This weekend's article, "Nonprofit Work After Retirement? Maybe You Can Make It Pay," in The New York Times profiled professionals who have made late career transitions into the nonprofit world.
The piece elaborates on how corporate experience is helping fill the talent gap for seasoned management in the growing nonprofit industry.
"Baby boomers closing in on the traditional retirement years often seek purpose and a paycheck in a second career, also known as an encore experience, next chapter or unretirement. Whatever the term, nonprofit work -- focused on addressing society's pressing needs and promoting arts and culture -- has a particular allure for many in this group." -The New York Times
A second career, later in life, is part of today's new "life-long learning trajectory." It is certainly true for many veterans like Archie Elam, who was profiled in the article. Archie worked in the U.S. Army for twenty years. He then earned an M.B.A. at Duke, and excelled in management at companies including GE and Accenture. In his second career transition, he sought out additional education in a program called Encore!Hartford, a program for corporate and public service professionals seeking managerial and professional positions in the Connecticut nonprofit sector.
To prepare for, and secure, a second career, it is imperative for individuals to seek out further education as Archie did. He layered new industry-specific knowledge--useful in nonprofits--on top of the broader skills he honed over a long career in the military and the corporate world.
As the Dean of Columbia University's School of Professional Studies, a school that serves a wide range of populations--from high school students, to graduate students, to retired professionals--I feel I have a unique vantage point to watch how people repeatedly utilize education and return to it throughout their lives, always complementing their existence base of knowledge in constant pursuit of an impactful and relevant professional life.
Our Fundraising Management master's program aptly models this phenomenon. Some of the most highly seasoned professionals come here to Columbia to learn the fundamentals and regulations of the industry that they couldn't have garnered solely from their previous careers.
We also serve a significant number of active military professionals who sometimes face the challenge of retiring from public service careers at a relatively young age but without experience in any other field. It is absolutely crucial to find ways to facilitate the integration of military professionals into new industries by providing them with market-driven education and skills. We are always working to recruit military professionals at SPS, as we are primed to help transition men and women from serving our country into the civilian workforce and economy. Our school has developed a partnership with Four Block, one of the nation's most effective veteran career development agencies, and built a curriculum for its Career Readiness Program. And, with such imminent demand, we are just commencing our efforts to support encore careers for military professionals.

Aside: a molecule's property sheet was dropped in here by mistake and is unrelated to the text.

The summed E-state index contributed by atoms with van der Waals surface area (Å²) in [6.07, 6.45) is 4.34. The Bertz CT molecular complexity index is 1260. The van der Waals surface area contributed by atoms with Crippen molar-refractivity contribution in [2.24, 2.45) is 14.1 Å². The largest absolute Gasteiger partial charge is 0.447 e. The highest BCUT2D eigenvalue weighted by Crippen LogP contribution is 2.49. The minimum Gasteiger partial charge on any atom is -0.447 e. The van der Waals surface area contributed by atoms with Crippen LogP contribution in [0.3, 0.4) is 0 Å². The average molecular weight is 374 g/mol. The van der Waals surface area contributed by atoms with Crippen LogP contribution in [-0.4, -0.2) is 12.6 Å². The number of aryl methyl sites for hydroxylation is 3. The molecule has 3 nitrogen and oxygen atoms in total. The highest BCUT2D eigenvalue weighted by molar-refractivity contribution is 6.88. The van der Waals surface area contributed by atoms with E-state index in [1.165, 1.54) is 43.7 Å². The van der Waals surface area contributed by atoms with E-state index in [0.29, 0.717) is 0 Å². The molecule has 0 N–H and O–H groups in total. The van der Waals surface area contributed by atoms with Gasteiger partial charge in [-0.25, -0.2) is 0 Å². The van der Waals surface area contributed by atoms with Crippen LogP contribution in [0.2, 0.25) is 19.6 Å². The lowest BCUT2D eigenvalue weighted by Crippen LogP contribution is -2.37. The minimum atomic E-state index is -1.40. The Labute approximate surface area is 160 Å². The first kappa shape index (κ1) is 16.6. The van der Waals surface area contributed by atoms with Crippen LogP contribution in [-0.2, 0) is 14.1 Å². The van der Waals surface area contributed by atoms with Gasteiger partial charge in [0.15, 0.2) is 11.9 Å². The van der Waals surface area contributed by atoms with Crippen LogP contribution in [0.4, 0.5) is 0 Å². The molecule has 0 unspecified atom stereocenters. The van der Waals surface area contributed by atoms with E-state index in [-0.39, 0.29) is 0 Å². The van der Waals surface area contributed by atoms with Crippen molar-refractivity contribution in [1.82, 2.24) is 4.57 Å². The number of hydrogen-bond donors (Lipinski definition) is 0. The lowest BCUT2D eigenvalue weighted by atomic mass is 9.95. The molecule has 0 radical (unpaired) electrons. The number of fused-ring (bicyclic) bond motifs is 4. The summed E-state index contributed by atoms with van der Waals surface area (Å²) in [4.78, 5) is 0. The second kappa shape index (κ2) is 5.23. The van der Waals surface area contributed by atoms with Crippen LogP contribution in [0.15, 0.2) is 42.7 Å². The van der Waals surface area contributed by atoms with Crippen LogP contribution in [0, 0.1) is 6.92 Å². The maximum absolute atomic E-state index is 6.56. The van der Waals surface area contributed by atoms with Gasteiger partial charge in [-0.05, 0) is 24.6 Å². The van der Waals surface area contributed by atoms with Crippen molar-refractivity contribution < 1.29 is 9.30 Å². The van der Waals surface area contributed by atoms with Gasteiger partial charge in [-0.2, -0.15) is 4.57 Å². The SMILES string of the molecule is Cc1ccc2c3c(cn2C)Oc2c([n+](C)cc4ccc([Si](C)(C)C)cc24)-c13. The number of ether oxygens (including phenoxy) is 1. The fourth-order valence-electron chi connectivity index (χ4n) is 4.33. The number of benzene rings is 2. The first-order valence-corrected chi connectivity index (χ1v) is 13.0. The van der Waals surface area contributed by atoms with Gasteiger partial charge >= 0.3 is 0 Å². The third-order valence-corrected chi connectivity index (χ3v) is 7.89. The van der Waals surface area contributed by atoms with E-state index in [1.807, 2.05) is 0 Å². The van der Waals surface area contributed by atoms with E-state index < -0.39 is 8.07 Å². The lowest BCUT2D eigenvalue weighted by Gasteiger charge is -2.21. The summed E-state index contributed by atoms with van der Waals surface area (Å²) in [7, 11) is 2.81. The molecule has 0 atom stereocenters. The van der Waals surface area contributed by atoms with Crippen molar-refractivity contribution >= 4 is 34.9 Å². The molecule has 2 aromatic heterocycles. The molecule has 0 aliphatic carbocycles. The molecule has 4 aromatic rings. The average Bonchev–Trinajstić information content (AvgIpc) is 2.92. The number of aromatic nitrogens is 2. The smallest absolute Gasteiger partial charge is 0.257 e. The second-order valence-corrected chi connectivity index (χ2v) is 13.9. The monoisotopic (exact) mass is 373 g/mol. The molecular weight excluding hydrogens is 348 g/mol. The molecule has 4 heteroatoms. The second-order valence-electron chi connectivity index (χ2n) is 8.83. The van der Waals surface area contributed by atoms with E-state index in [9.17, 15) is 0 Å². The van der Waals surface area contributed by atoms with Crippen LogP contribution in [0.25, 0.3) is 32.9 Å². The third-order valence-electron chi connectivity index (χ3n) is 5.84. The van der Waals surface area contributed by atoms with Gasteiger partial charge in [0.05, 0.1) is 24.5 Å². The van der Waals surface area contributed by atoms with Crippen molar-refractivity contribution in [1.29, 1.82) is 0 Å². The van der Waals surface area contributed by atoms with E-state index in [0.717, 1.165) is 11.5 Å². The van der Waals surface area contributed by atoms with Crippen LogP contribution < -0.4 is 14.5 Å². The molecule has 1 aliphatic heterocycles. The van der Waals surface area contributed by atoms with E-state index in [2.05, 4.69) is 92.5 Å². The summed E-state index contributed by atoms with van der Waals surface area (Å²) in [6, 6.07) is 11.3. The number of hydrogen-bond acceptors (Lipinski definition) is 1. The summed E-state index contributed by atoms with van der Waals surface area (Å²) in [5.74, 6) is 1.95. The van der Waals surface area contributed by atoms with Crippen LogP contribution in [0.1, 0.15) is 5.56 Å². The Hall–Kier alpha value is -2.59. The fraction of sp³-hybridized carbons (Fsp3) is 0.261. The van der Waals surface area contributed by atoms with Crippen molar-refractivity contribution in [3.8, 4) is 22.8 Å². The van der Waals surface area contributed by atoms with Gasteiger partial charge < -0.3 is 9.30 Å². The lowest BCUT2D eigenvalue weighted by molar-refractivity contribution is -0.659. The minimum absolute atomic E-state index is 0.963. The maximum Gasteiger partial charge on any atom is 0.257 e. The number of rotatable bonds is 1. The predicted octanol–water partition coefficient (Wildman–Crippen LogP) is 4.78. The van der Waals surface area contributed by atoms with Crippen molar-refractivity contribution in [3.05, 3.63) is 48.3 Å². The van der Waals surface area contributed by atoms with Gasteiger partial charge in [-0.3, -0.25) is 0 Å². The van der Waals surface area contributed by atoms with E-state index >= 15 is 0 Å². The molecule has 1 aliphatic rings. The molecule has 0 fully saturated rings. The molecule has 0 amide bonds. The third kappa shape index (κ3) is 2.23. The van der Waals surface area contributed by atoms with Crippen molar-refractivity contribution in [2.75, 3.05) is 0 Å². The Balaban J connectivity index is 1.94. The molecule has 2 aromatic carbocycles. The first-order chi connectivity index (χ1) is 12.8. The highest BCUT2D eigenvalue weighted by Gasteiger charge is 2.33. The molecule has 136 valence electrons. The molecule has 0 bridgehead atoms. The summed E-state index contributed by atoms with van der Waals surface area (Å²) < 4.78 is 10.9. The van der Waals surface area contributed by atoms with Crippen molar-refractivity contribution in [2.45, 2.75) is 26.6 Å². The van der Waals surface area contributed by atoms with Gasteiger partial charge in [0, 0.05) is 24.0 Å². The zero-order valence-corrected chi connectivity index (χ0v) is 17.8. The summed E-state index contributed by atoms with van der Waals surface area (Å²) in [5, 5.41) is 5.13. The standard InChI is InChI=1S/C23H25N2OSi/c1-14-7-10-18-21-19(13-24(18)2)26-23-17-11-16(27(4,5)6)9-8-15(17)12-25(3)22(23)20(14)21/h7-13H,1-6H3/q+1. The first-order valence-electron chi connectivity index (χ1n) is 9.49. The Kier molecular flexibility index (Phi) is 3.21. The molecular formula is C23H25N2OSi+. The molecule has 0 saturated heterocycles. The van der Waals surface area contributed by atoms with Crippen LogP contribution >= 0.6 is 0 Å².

Professional athletes represent another interesting group that needs to prepare for life post-retirement, and this has been covered extensively in the media. Our Sports Management master's program, recently ranked the #2 sports program in the world, reflects this reality, enrolling professional athletes such as the Cleveland Browns' Andrew Hawkins and table tennis Olympian Neha Aggarwal. They provide a unique perspective to their cohorts and are prepared, along with all of our graduates, for careers across the field of sports business--from ticketing analytics to sports law.
Because our school marries academic research and practitioner expertise, we also welcome executives who wish to give back to the world by passing on their knowledge. Some of the most distinguished executives in the nation have spoken, taught, or in another way contributed to our teaching and research. It is a great way for professionals to make a mark in their retirement years. Our Technology Management master's program is highly regarded in no small part because of the executives in residence who contribute to it. Our mentorship program yields tremendously positive results, with a recent program survey conveying that 83% of graduates described their mentor relationship as a significant part of their positive experience in the program, and that, within two years, more than 93% of these apprenticed alumni had achieved promotions or higher-profile positions at new firms, 30% had reached a C-level or equivalent position, and 48% had launched new business ventures.
Encore careers are a growing phenomenon, and we at Columbia expect to see an increasing number of professionals who, as they near retirement age, still want to exchange knowledge and make a positive difference in the world. I'd love to hear how higher education has helped others make quality career transitions.